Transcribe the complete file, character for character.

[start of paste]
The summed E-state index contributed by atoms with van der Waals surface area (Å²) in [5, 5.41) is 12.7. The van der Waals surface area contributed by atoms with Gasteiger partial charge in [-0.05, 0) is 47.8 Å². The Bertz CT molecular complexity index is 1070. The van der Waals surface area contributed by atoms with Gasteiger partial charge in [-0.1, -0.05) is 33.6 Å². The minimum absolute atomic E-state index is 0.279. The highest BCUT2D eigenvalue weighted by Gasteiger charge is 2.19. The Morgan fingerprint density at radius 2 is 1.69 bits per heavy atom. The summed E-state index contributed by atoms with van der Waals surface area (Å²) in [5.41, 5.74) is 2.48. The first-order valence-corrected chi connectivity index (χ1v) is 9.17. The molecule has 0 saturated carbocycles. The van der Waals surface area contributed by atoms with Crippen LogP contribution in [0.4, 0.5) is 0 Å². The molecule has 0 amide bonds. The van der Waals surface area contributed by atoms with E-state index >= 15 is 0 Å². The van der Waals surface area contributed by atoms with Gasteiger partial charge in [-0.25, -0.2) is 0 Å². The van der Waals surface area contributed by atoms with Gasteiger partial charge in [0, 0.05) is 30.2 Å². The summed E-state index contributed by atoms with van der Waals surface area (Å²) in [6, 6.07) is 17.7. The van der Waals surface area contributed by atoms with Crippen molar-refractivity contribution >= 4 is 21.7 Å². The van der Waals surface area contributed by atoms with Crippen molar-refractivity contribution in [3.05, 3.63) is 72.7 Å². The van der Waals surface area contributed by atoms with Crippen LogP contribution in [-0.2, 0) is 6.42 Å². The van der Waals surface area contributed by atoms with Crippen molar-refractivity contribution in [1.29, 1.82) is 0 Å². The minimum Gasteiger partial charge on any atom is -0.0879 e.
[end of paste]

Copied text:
The summed E-state index contributed by atoms with van der Waals surface area (Å²) in [5, 5.41) is 12.7. The van der Waals surface area contributed by atoms with Gasteiger partial charge in [-0.05, 0) is 47.8 Å². The Bertz CT molecular complexity index is 1070. The van der Waals surface area contributed by atoms with Gasteiger partial charge in [-0.1, -0.05) is 33.6 Å². The minimum absolute atomic E-state index is 0.279. The highest BCUT2D eigenvalue weighted by Gasteiger charge is 2.19. The Morgan fingerprint density at radius 2 is 1.69 bits per heavy atom. The summed E-state index contributed by atoms with van der Waals surface area (Å²) in [5.41, 5.74) is 2.48. The first-order valence-corrected chi connectivity index (χ1v) is 9.17. The molecule has 0 saturated carbocycles. The van der Waals surface area contributed by atoms with Crippen LogP contribution in [0.4, 0.5) is 0 Å². The molecule has 0 amide bonds. The van der Waals surface area contributed by atoms with E-state index >= 15 is 0 Å². The van der Waals surface area contributed by atoms with Gasteiger partial charge in [-0.25, -0.2) is 0 Å². The van der Waals surface area contributed by atoms with Gasteiger partial charge in [0, 0.05) is 30.2 Å². The summed E-state index contributed by atoms with van der Waals surface area (Å²) in [6, 6.07) is 17.7. The van der Waals surface area contributed by atoms with Crippen molar-refractivity contribution >= 4 is 21.7 Å². The van der Waals surface area contributed by atoms with Crippen molar-refractivity contribution in [3.05, 3.63) is 72.7 Å². The van der Waals surface area contributed by atoms with Crippen LogP contribution in [-0.2, 0) is 6.42 Å². The van der Waals surface area contributed by atoms with Crippen molar-refractivity contribution in [1.29, 1.82) is 0 Å². The minimum Gasteiger partial charge on any atom is -0.0879 e.